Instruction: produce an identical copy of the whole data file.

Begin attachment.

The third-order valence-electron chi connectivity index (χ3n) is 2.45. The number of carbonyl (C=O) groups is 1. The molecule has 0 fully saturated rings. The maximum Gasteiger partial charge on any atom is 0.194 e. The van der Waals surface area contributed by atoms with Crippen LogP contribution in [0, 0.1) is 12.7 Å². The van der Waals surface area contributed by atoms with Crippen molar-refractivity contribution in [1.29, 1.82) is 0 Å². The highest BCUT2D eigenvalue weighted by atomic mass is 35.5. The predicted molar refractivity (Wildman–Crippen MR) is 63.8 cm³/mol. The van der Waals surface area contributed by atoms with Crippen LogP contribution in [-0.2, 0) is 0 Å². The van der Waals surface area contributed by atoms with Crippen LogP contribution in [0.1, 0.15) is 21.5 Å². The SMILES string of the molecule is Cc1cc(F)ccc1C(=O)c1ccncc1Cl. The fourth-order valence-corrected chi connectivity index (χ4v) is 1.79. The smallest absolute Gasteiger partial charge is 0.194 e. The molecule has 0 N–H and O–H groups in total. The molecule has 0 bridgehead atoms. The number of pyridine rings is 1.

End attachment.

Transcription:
The third-order valence-electron chi connectivity index (χ3n) is 2.45. The number of carbonyl (C=O) groups is 1. The molecule has 0 fully saturated rings. The maximum Gasteiger partial charge on any atom is 0.194 e. The van der Waals surface area contributed by atoms with Crippen LogP contribution in [0, 0.1) is 12.7 Å². The van der Waals surface area contributed by atoms with Crippen molar-refractivity contribution in [1.29, 1.82) is 0 Å². The highest BCUT2D eigenvalue weighted by atomic mass is 35.5. The predicted molar refractivity (Wildman–Crippen MR) is 63.8 cm³/mol. The van der Waals surface area contributed by atoms with Crippen LogP contribution in [-0.2, 0) is 0 Å². The van der Waals surface area contributed by atoms with Crippen LogP contribution in [0.1, 0.15) is 21.5 Å². The SMILES string of the molecule is Cc1cc(F)ccc1C(=O)c1ccncc1Cl. The fourth-order valence-corrected chi connectivity index (χ4v) is 1.79. The smallest absolute Gasteiger partial charge is 0.194 e. The molecule has 0 N–H and O–H groups in total. The molecule has 0 bridgehead atoms. The number of pyridine rings is 1.